Elmore James!

Tonight I’d like to cover a blues legend who began making music at the age of 12 using a simple one-string instrument (‘diddley bow’ or ‘jitterbug’) strung up on a shack wall. As a teen he was playing at local dances under the names “Cleanhead” and “Joe Willie James“. He had a big influence on Eric Clapton * and many other Rock artists.

Elmore James

January 27, 1918 – May 24, 1963

Some of Elmore’s recordings

Year Tune Artist Label Date
1951 Dust My Broom ** Elmore James  (with Sunny Boy Williamson) Trumpet 146
1952 I Believe Elmore James Meteor 5001
1953 Hawaiian Boogie Elmore James & The Broom Dusters Flair FL124
1953 Can’t Stop Lovin’ Elmore James & The Broom Dusters Flair FL131
1954 Standing At The Crossroads Elmo James & His Broomdusters Flair FL217
1957 It Hurts Me Too Elmo James & His Broom Dusters Chief 7004 Apr 12/57
1960 Madison Blues Elmore James Chess Unissued Apr 14/60
1960 Fine Little Mama Elmo James Fire 166
1960 Rollin’ And Tumblin’ Elmo James & His Broom Dusters Fire 1024
1960 Done Somebody Wrong Elmo James Fire 1031 May 24/60
1960 Elmo’s Shuffle (Take 5) Elmore James & The Broom Dusters CD: Blues After Hours From original production tapes
1961 Look On Yonder Wall Elmore James Fire 504
1961 Shake Your Moneymaker Elmore James Fire 504
1961 Stranger Blues Elmore James Fire 1503
1962 The Sky Is Crying Elmo James & His Broom Dusters Fire 1016
1964 Dust My Broom Elmore James LP: The Sky Is Crying
1965 My Bleeding Heart Elmo James Enjoy 2015
1965 Pickin’ The Blues
Elmore James Enjoy 2015
1965 Dust My Broom Elmore James Enjoy 34579

Born Elmore Brooks January 27, 1918 in Richland, Holmes County, Mississippi, he called himself Elmore James, taking “James” from the name of a man who moved in with his very young mother.  Elmore had been born out of wedlock.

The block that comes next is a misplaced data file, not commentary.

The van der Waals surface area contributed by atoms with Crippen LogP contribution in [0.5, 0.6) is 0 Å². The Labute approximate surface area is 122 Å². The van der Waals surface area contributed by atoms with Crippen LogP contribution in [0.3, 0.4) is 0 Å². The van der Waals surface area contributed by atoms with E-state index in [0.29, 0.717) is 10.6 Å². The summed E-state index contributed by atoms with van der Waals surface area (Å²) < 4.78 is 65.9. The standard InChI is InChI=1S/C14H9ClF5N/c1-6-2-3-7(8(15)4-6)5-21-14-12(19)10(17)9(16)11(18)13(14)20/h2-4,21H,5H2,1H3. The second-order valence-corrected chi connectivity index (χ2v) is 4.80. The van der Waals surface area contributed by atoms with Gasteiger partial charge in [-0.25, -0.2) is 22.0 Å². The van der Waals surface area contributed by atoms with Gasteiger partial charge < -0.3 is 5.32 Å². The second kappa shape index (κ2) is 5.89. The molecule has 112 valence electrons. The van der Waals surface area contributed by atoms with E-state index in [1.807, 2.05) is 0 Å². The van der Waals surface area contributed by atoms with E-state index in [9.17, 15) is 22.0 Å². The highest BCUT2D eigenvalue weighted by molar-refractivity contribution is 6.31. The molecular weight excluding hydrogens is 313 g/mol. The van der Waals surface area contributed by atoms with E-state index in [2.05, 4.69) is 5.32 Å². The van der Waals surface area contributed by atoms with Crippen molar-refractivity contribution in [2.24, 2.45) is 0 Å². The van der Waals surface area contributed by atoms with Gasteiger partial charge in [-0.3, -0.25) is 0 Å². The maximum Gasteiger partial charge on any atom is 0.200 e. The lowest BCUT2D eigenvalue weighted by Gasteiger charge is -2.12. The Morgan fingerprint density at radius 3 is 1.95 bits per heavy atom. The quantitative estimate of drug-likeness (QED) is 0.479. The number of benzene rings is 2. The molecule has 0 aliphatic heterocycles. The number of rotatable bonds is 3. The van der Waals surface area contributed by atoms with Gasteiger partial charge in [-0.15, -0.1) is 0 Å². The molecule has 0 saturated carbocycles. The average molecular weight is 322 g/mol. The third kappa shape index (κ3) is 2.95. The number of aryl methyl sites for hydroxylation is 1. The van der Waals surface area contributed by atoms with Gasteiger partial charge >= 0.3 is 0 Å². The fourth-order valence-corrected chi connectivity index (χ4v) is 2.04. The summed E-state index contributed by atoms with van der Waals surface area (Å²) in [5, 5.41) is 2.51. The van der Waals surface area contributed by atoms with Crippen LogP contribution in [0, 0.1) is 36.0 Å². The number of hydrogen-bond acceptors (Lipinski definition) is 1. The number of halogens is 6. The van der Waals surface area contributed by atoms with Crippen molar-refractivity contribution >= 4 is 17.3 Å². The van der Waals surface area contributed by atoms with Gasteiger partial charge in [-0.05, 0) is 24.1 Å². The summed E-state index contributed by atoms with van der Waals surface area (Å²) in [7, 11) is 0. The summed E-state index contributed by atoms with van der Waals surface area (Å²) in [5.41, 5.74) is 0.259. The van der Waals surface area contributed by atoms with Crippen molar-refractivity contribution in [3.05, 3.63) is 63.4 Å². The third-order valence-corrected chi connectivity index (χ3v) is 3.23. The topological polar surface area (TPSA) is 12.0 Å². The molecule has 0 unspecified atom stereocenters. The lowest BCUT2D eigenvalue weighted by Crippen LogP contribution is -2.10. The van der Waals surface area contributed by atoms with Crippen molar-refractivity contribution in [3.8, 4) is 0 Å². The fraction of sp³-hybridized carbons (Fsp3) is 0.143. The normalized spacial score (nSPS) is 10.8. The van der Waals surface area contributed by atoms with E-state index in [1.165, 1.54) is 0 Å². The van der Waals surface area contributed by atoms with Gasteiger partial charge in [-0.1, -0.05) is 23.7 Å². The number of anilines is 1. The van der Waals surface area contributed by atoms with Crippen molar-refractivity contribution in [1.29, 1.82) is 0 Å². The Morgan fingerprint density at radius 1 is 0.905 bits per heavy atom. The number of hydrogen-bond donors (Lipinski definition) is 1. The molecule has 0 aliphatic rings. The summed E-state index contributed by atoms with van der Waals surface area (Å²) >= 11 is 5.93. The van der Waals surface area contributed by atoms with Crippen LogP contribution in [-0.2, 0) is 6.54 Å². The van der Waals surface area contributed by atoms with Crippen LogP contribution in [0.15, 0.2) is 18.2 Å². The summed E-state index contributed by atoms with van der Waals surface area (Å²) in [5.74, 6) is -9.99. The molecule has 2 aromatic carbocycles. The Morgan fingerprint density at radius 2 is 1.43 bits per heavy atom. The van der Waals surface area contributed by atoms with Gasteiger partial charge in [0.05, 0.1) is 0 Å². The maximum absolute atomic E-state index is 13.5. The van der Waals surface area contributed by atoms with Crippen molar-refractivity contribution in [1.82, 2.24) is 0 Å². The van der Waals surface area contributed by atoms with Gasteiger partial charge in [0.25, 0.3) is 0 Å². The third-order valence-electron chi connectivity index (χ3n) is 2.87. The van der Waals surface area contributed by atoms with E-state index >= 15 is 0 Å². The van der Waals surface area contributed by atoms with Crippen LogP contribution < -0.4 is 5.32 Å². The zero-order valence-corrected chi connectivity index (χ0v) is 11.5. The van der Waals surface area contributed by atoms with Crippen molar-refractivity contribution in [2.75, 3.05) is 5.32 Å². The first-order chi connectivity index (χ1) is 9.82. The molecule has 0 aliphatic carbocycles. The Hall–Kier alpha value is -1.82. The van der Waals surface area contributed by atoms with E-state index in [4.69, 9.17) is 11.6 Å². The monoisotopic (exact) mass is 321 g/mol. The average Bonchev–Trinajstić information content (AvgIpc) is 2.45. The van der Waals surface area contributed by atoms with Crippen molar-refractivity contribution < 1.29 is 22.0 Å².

When he was 12, he started playing music on a home made single string instrument – called a “diddley bow”.  He began singing the blues, busking on sidewalks, performing at fish fries and in jook joints. He appeared with iconic players such as Sonny Boy Williamson II and Robert Johnson.  He was strongly influenced by Johnson, who died in 1928.

Unfortunately, there are no recordings of Elmore’s work between 1929 and 1950.  Consequently, many people regard him as a “postwar” musician.

Elmore James is recognized as the King of the Slide Guitar.  He established the sounds of rural Mississippi Delta Blues.  He also experimented with and came up with some innovative answers to the electric amplified guitar. He is noted for his use of loud amplification and a stirring voice.

His style was to deliver raw, gut wrenching vocals, and this approach had a lot of influence on the ultimate evolution of rock and roll music of the 1950s.

Elmore’s recording career began in 1951 for Lillian McMurry’s Trumpet Records. Over the next 12 years he made up for lost time by also recording with other labels, including Modern, Chess, Chief, Fire, Fury, and Enjoy… over 100 songs.

** One of his signature songs, “Dust My Broom” was a surprise R&B hit in 1952 and turned James into a star. His backing musicians were known as the Broom Dusters. There has been some debate over whether Elmore originated this piece, or whether he “adopted” it from a 1936 recording of Robert Johnson called “I Believe I’ll Dust My Broom”. You be the judge:

Robert Johnson – I Believe I’ll Dust My Broom

(Robert Johnson and his songs are discussed in our previous post: Robert Johnson.)

He went on to record other hits such as “I Believe“, “It Hurts Me Too“, “The Sky Is Crying“(credited to Elmo James and His Broom Dusters), “My Bleeding Heart“, “Stranger Blues“, “Look on Yonder Wall“, “Done Somebody Wrong“, and “Shake Your Moneymaker“, all of which are among the most famous of blues recordings.

Alcohol addiction lead to his demise.  It started when, at an early age, he developed a very strong liking for moonshine liquor and his alcoholism progressed significantly throughout his career.  Eventually, he died after having 3 heart attacks. He was buried in the Newport Baptist Church Cemetery, Ebenezer, Holmes County, Mississippi.

Little Richard in a recent interview said of Elmore: “There was just a few people doing real rock back when I was first starting out. Little Richard and Elmore James are the only two I know.”

* Eric Clapton’s cover of Rollin’ And Tumblin’



2 responses to “Elmore James!

  1. Pingback: Anatomy of a Song #3 | Russ & Gary's "The Best Years of Music"


    At all my Teenage Dances to get the crowded hall moving I would play “SHAKE YOUR MONEY MAKER” AND THEY WOULD POUND THE BOARDS ON THE DANCE FLOOR. I LOVED HIS STYLE AND WILD GUIATAR.


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